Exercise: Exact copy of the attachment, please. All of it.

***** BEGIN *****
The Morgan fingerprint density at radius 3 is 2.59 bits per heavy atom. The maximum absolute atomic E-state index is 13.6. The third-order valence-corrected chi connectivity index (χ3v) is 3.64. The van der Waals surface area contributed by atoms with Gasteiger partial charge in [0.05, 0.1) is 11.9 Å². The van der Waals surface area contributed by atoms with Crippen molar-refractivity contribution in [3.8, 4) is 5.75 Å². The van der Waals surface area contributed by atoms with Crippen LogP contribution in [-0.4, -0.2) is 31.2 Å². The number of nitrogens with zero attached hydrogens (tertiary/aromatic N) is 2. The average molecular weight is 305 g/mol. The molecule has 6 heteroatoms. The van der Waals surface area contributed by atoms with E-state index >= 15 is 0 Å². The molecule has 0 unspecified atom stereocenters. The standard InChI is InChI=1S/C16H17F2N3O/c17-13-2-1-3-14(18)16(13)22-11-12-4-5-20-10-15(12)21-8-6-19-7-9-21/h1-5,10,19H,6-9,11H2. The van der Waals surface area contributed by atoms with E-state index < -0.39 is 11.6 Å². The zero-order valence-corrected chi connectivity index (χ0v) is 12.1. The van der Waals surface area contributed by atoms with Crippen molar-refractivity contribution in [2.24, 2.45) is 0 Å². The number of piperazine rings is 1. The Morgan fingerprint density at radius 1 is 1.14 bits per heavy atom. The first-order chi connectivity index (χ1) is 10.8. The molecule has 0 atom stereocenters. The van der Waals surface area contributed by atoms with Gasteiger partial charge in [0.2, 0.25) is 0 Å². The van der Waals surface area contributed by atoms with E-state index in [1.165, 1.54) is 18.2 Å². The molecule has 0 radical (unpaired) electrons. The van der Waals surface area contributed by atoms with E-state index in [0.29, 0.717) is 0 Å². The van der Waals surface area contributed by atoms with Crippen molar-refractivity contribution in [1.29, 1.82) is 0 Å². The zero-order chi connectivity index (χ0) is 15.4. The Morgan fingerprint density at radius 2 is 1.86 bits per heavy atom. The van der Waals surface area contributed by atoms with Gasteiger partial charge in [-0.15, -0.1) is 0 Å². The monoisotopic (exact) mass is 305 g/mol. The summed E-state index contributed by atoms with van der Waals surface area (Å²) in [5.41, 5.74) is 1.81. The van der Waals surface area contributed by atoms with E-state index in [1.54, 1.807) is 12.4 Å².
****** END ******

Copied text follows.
The Morgan fingerprint density at radius 3 is 2.59 bits per heavy atom. The maximum absolute atomic E-state index is 13.6. The third-order valence-corrected chi connectivity index (χ3v) is 3.64. The van der Waals surface area contributed by atoms with Gasteiger partial charge in [0.05, 0.1) is 11.9 Å². The van der Waals surface area contributed by atoms with Crippen molar-refractivity contribution in [3.8, 4) is 5.75 Å². The van der Waals surface area contributed by atoms with Crippen LogP contribution in [-0.4, -0.2) is 31.2 Å². The number of nitrogens with zero attached hydrogens (tertiary/aromatic N) is 2. The average molecular weight is 305 g/mol. The molecule has 6 heteroatoms. The van der Waals surface area contributed by atoms with E-state index >= 15 is 0 Å². The molecule has 0 unspecified atom stereocenters. The standard InChI is InChI=1S/C16H17F2N3O/c17-13-2-1-3-14(18)16(13)22-11-12-4-5-20-10-15(12)21-8-6-19-7-9-21/h1-5,10,19H,6-9,11H2. The van der Waals surface area contributed by atoms with E-state index < -0.39 is 11.6 Å². The zero-order valence-corrected chi connectivity index (χ0v) is 12.1. The van der Waals surface area contributed by atoms with Crippen molar-refractivity contribution in [2.24, 2.45) is 0 Å². The number of piperazine rings is 1. The Morgan fingerprint density at radius 1 is 1.14 bits per heavy atom. The first-order chi connectivity index (χ1) is 10.8. The molecule has 0 atom stereocenters. The van der Waals surface area contributed by atoms with Gasteiger partial charge in [0.2, 0.25) is 0 Å². The van der Waals surface area contributed by atoms with E-state index in [1.165, 1.54) is 18.2 Å². The molecule has 0 radical (unpaired) electrons. The van der Waals surface area contributed by atoms with E-state index in [0.29, 0.717) is 0 Å². The van der Waals surface area contributed by atoms with Crippen molar-refractivity contribution in [1.29, 1.82) is 0 Å². The zero-order chi connectivity index (χ0) is 15.4. The Morgan fingerprint density at radius 2 is 1.86 bits per heavy atom. The van der Waals surface area contributed by atoms with Gasteiger partial charge in [-0.15, -0.1) is 0 Å². The monoisotopic (exact) mass is 305 g/mol. The summed E-state index contributed by atoms with van der Waals surface area (Å²) in [5.41, 5.74) is 1.81. The van der Waals surface area contributed by atoms with E-state index in [1.54, 1.807) is 12.4 Å².